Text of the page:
The extra small strips are there to cover the holes. When bedding things using butyl tape you can’t really screw things against the butyl, because it will roll up and away from where it is supposed to be. One thing that I noticed when I removed the ring was that the screws are have countersunk heads, so that they go into the material it is screwing down, while the plastic ring expects panned heads, or flat, that makes the head clamp down rather than sink into the material. So that is probably a souce of leak as well, and a reason why one of the holes was cracked. I need to buy more stainless screws! I found the best site for that, Inox.ie, which has pretty much any kind of fastener you need in stainless steel, and then some! Just make sure you get 316, or A4, which is the best. A2 is not as good, it is always better to pay a little extra for longitivity and peace of mind.
So, since the screws was countersunk I could just as well replace them with the ones I have bought, especially since mine were a bit longer and I would use the same holes.
When I was done, I flooded the cockpit with water as much as I could with an open transom to check if it was sealed. It wasn’t. Bummer. But I think it was mainly the hatch itself leaking (I mean, I can’t have failed, right?) and since the ring is a few millimeters high I’m hoping that the rain that will fall this week isn’t going to find its way into the boat via the ring, and hopefully it will drain off the boat before it reaches the hatch. Here’s to hoping!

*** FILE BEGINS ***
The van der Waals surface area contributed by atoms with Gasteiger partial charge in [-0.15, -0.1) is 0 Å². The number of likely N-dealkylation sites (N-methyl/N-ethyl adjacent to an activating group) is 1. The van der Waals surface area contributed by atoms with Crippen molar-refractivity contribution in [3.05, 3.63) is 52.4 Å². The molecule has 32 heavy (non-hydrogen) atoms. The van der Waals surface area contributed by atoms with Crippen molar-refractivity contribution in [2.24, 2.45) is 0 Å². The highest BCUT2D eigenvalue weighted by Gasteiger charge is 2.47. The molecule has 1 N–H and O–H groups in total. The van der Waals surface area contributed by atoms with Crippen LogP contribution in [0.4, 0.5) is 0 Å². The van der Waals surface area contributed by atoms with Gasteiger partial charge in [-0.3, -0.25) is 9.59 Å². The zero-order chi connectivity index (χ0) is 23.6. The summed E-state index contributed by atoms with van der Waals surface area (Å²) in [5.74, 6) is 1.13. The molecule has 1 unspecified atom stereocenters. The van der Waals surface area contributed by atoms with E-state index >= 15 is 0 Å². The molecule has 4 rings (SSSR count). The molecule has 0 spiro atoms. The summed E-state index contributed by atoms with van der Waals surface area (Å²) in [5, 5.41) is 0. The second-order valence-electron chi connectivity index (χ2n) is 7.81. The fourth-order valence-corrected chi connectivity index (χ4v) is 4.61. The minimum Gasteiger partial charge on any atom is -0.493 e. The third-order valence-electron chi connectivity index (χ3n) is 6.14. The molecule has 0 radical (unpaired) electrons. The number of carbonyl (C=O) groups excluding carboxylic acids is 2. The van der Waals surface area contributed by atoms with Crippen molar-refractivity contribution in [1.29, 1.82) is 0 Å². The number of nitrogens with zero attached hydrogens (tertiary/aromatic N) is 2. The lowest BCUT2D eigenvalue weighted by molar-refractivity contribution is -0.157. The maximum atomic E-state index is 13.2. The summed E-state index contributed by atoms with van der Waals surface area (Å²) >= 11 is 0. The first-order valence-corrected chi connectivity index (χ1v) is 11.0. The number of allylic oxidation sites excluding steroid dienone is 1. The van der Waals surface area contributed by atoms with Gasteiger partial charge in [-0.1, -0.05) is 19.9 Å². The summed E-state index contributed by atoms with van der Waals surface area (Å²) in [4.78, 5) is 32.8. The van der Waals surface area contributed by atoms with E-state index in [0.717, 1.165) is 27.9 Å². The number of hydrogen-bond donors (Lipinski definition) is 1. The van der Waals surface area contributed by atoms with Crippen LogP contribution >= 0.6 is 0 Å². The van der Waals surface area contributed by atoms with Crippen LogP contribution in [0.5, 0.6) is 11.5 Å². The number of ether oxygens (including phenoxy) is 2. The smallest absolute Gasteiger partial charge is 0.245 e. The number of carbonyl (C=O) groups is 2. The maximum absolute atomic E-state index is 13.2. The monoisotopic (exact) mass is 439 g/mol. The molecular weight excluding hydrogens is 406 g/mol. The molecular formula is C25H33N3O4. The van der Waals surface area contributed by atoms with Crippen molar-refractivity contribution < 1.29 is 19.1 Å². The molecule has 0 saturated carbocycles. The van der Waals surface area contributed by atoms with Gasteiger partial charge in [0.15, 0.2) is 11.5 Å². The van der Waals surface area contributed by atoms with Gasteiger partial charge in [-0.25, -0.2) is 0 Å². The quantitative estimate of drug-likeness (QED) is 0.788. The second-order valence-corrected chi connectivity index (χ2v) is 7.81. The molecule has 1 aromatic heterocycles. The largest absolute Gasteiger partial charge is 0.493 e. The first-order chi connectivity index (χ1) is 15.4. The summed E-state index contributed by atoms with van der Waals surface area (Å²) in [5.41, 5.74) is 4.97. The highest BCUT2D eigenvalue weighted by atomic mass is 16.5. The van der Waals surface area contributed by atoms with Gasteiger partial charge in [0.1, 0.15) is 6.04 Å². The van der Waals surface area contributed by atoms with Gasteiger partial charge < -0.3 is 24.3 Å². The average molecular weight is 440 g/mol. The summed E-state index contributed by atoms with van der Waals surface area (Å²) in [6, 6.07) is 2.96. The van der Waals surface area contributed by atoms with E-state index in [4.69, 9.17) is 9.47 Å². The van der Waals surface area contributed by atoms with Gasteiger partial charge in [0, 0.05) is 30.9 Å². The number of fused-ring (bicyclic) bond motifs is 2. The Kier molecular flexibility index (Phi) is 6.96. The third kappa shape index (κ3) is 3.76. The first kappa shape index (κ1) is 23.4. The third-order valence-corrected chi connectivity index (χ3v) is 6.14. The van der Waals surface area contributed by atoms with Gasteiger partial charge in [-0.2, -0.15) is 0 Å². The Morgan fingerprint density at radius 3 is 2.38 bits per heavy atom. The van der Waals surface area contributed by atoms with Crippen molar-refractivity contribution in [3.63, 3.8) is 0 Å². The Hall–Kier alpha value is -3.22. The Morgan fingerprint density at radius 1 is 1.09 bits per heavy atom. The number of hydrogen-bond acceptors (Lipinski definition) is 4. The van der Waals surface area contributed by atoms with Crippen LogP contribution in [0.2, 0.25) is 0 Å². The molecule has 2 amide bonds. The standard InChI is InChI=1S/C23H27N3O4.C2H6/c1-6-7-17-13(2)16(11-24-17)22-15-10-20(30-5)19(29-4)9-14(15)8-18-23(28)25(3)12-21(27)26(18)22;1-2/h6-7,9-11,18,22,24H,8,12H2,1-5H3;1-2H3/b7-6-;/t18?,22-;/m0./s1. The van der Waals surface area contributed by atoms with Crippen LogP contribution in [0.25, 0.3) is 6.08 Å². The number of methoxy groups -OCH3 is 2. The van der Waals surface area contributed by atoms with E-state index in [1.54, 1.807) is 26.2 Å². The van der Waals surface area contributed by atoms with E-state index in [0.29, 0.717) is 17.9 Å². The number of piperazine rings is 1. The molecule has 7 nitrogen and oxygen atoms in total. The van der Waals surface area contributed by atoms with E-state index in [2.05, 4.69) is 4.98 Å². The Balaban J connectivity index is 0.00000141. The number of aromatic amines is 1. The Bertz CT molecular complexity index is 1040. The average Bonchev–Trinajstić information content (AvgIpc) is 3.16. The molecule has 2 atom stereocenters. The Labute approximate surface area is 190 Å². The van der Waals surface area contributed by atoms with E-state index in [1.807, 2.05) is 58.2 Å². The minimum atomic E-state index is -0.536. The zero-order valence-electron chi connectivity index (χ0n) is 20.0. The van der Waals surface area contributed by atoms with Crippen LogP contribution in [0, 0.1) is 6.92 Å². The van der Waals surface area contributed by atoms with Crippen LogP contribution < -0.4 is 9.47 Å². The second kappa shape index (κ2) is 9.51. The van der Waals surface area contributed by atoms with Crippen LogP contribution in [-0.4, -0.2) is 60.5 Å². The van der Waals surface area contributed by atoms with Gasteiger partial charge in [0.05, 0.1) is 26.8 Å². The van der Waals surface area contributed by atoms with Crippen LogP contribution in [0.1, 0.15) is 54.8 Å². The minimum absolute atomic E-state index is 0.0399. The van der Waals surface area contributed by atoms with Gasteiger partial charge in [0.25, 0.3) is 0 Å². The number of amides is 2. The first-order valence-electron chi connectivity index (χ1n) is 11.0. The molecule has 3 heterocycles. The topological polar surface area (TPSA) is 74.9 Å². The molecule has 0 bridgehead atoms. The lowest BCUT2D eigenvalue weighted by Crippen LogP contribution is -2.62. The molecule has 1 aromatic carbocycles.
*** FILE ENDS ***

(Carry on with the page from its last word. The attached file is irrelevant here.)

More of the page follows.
On other notes, my second printer just arrived too. I tried not to be too eager and rip the package open before everything was done with the hatch, but it was hard. Yes, I’m a tech nerd! But also I was really worried that it too was broken on arrival. I suspect that the printer is a bit delicate and if it has been thrown around in transport it might break. But it worked! Then I had a short discussion with the supplier about sending the broken one back to them, since the cheapest way I could find spontaneously was €65 and their instructions were very clear that I needed to contact them prior sending it back, so that they could get a chance to try to get something cheaper set up. Good luck! The person replying to my email wanted to have the invoice number, of course, but then also the serial number of the printer. I was getting a bit tired of them and I said as it was – I don’t know how to find it and it is already packed up for delivery.
Nothing after that. Either I will get some sort of delivery notification or I will have to get back to them tomorrow. It is a bit ironic that I have to self-print all the return labels for a printer that doesn’t work. That’s why I ordered a new one, and it took some time to get it here. The person commented on that as we had our little passive agressive mail conversation. It is still within the 14 days to return things that Amazon.co.uk have, and the supplier has 30 days of free return on their web site, so this can get interesting.
Do you want me to share some of my thoughts about how to rebuild the interior by the way? Leave a comment here or on Facebook!